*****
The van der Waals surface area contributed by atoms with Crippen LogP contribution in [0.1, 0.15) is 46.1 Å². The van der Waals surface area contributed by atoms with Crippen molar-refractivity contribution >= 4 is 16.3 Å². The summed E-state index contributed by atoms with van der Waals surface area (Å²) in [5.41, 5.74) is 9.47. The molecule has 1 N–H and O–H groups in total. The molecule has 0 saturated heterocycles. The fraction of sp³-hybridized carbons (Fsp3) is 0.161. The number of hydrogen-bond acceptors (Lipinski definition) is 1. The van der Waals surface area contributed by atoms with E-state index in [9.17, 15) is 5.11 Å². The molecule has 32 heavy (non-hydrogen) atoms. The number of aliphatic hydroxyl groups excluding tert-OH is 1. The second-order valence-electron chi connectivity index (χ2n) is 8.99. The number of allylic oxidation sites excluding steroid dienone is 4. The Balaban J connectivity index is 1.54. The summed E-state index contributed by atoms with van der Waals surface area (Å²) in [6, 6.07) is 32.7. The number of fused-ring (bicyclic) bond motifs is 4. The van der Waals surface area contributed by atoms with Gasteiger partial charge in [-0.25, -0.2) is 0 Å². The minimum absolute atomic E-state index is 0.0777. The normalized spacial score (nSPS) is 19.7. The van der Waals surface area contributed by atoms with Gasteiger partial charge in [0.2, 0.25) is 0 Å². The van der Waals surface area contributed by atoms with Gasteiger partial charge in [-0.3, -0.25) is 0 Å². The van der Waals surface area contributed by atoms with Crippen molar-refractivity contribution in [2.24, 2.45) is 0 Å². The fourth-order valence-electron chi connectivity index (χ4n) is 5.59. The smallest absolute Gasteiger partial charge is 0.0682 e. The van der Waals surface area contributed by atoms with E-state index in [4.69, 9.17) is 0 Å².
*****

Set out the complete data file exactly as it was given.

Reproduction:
The van der Waals surface area contributed by atoms with Crippen LogP contribution in [0.1, 0.15) is 46.1 Å². The van der Waals surface area contributed by atoms with Crippen molar-refractivity contribution >= 4 is 16.3 Å². The summed E-state index contributed by atoms with van der Waals surface area (Å²) in [5.41, 5.74) is 9.47. The molecule has 1 N–H and O–H groups in total. The molecule has 0 saturated heterocycles. The fraction of sp³-hybridized carbons (Fsp3) is 0.161. The number of hydrogen-bond acceptors (Lipinski definition) is 1. The van der Waals surface area contributed by atoms with E-state index in [9.17, 15) is 5.11 Å². The molecule has 32 heavy (non-hydrogen) atoms. The number of aliphatic hydroxyl groups excluding tert-OH is 1. The second-order valence-electron chi connectivity index (χ2n) is 8.99. The number of allylic oxidation sites excluding steroid dienone is 4. The Balaban J connectivity index is 1.54. The summed E-state index contributed by atoms with van der Waals surface area (Å²) in [6, 6.07) is 32.7. The number of fused-ring (bicyclic) bond motifs is 4. The van der Waals surface area contributed by atoms with Gasteiger partial charge in [-0.25, -0.2) is 0 Å². The minimum absolute atomic E-state index is 0.0777. The normalized spacial score (nSPS) is 19.7. The van der Waals surface area contributed by atoms with Gasteiger partial charge in [0.2, 0.25) is 0 Å². The van der Waals surface area contributed by atoms with Gasteiger partial charge in [-0.3, -0.25) is 0 Å². The van der Waals surface area contributed by atoms with Crippen molar-refractivity contribution in [2.24, 2.45) is 0 Å². The fourth-order valence-electron chi connectivity index (χ4n) is 5.59. The smallest absolute Gasteiger partial charge is 0.0682 e. The van der Waals surface area contributed by atoms with E-state index in [4.69, 9.17) is 0 Å².